Featured Guest Blogger: Anthony Fasano, P.E., CPC, LEED AP
Associate Civil Engineer and Professional Career & Leadership Development Coach
Click to Connect With Anthony on Linkedin and Facebook
Anthony is the author of a soon to be launched FREE service for engineers called A Daily Boost from Your Professional Partner. Click here to read about this service.
I recently completed a certified professional coach training program at the Institute for Professional Excellence in Coaching (iPEC) and it was an amazing experience. I have to say I was extremely nervous going into it, being a civil engineer with a technical background, however I instantly fell in love with coaching and it is now totally natural for me.
As part of the training, one of the books we were required to read was “Breaking the Rules” by Kurt Wright. The book focuses on being your best and how people and organizations can achieve their maximum potential. The author states that being at your best cannot occur until you gain real-time access to your intuition or your “right brain.” This was extremely scary to me being a civil engineer who operates mostly from the analytical portion of the brain or the “left-brain”, however as I read the book I became fascinated with the message.
The left and right hemispheres of your brain process information differently. The left side of the brain processes information linearly, from part to whole. It processes in a logical order; prior to drawing conclusions. The right brain processes in reverse from whole to part. It starts with the end-result or solution. It sees the big picture first, instead of all of the details. Everyone tends to have a dominant side of the brain; however, the thinking process is improved when both sides of the brain participate equally known as whole brain thinking.
Engineers, and pretty much all of human civilization are always looking for “What’s wrong”? We are always analyzing situations to try to identify a problem so that we can fix it. The author of the book states that by asking “What’s wrong?” questions, you cause all of your thinking to be done by the analytical part of your brain. Asking “What’s wrong” questions constantly puts you into a negative state of mind.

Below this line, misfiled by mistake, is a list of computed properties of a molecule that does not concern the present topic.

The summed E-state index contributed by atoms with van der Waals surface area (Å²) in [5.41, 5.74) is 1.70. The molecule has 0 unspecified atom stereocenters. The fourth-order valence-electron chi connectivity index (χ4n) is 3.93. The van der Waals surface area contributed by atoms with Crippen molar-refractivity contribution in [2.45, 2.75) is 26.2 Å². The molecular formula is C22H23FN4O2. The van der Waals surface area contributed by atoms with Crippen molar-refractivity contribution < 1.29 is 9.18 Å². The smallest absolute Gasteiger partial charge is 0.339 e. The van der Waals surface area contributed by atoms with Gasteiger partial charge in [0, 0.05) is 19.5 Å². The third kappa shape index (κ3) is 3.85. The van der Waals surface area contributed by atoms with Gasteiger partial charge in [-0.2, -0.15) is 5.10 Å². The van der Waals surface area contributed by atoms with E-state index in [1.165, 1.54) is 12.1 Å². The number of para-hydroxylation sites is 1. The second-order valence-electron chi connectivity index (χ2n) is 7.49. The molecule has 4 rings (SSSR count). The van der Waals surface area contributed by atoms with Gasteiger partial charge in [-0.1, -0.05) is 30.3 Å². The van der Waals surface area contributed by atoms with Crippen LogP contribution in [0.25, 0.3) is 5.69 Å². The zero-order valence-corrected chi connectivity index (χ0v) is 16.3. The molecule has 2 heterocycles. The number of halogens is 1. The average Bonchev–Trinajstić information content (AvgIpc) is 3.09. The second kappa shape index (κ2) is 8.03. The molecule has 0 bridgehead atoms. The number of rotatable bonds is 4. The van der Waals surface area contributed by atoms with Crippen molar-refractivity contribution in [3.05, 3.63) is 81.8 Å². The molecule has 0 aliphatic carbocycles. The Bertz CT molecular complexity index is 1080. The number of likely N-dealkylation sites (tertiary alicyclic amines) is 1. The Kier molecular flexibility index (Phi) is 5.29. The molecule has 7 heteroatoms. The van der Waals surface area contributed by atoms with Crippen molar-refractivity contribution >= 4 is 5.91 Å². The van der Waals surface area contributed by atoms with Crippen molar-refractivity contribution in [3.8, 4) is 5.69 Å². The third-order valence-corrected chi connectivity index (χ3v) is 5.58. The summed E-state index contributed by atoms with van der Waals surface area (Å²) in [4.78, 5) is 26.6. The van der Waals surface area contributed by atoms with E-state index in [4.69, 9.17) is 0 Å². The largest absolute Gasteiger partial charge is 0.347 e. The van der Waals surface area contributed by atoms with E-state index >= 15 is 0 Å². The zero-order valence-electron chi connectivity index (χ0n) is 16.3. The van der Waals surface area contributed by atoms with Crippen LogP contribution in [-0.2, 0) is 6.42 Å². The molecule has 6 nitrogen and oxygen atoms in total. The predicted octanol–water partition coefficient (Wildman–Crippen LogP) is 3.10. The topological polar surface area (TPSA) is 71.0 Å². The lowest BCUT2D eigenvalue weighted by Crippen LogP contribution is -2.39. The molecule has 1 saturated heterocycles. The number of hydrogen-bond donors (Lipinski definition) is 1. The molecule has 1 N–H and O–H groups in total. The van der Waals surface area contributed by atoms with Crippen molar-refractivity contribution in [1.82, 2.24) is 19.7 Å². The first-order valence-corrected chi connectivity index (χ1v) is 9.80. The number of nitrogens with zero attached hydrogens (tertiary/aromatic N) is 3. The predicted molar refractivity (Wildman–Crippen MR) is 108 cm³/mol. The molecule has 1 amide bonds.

So what’s the alternative? How about start by asking the question “What’s right?” For example, let’s say you meet with your team on a certain project that is taking much longer than it should and likely will be over budget. We are programmed to ask the team “What’s wrong?” and start discussing all of the problems on the project and try to figure out how to fix them. What if you were to start by asking the team “What’s right?” By reviewing all of the things that are working for the team, you can focus on applying some of your success to the lacking portions of the project, while maintaining a positive attitude and atmosphere within the team. This brainstorming exercise will foster use of the right brain and move the team members towards whole brain thinking.
The thought behind the “What’s right?” mentality is that people are at their best when they are doing what they are good at and what they love to do. By focusing on people’s strengths you can ensure that they are extremely productive and engaged in what they are doing and thus the organization will be more effective as a whole. So next time you are faced with a problem or a challenge, stop, be creative, access your right brain and explore all of the things that are right about the situation and see where that leads you!
Do you or anyone that you know follow the “What’s right?” mentality regularly? How has it worked for you?